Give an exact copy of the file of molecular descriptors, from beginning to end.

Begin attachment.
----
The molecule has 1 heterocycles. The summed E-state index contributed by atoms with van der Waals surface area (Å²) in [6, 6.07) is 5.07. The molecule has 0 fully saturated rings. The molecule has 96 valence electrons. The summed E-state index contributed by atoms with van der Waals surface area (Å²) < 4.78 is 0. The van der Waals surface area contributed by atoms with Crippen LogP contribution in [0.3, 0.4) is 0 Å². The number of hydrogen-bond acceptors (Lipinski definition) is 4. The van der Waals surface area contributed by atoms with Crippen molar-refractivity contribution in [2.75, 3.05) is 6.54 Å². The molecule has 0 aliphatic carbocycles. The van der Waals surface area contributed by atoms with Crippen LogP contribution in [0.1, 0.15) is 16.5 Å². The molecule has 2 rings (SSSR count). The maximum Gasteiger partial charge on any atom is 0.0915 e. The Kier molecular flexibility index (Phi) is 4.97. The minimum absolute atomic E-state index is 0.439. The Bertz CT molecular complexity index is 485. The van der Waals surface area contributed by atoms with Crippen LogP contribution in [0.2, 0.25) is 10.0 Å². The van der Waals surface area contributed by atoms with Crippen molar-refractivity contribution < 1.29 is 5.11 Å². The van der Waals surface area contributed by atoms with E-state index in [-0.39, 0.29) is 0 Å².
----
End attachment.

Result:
The molecule has 1 heterocycles. The summed E-state index contributed by atoms with van der Waals surface area (Å²) in [6, 6.07) is 5.07. The molecule has 0 fully saturated rings. The molecule has 96 valence electrons. The summed E-state index contributed by atoms with van der Waals surface area (Å²) < 4.78 is 0. The van der Waals surface area contributed by atoms with Crippen LogP contribution in [0.3, 0.4) is 0 Å². The number of hydrogen-bond acceptors (Lipinski definition) is 4. The van der Waals surface area contributed by atoms with Crippen molar-refractivity contribution in [2.75, 3.05) is 6.54 Å². The molecule has 0 aliphatic carbocycles. The van der Waals surface area contributed by atoms with Crippen LogP contribution in [0.1, 0.15) is 16.5 Å². The molecule has 2 rings (SSSR count). The maximum Gasteiger partial charge on any atom is 0.0915 e. The Kier molecular flexibility index (Phi) is 4.97. The minimum absolute atomic E-state index is 0.439. The Bertz CT molecular complexity index is 485. The van der Waals surface area contributed by atoms with Crippen LogP contribution in [0.2, 0.25) is 10.0 Å². The van der Waals surface area contributed by atoms with Crippen molar-refractivity contribution < 1.29 is 5.11 Å². The van der Waals surface area contributed by atoms with E-state index in [-0.39, 0.29) is 0 Å².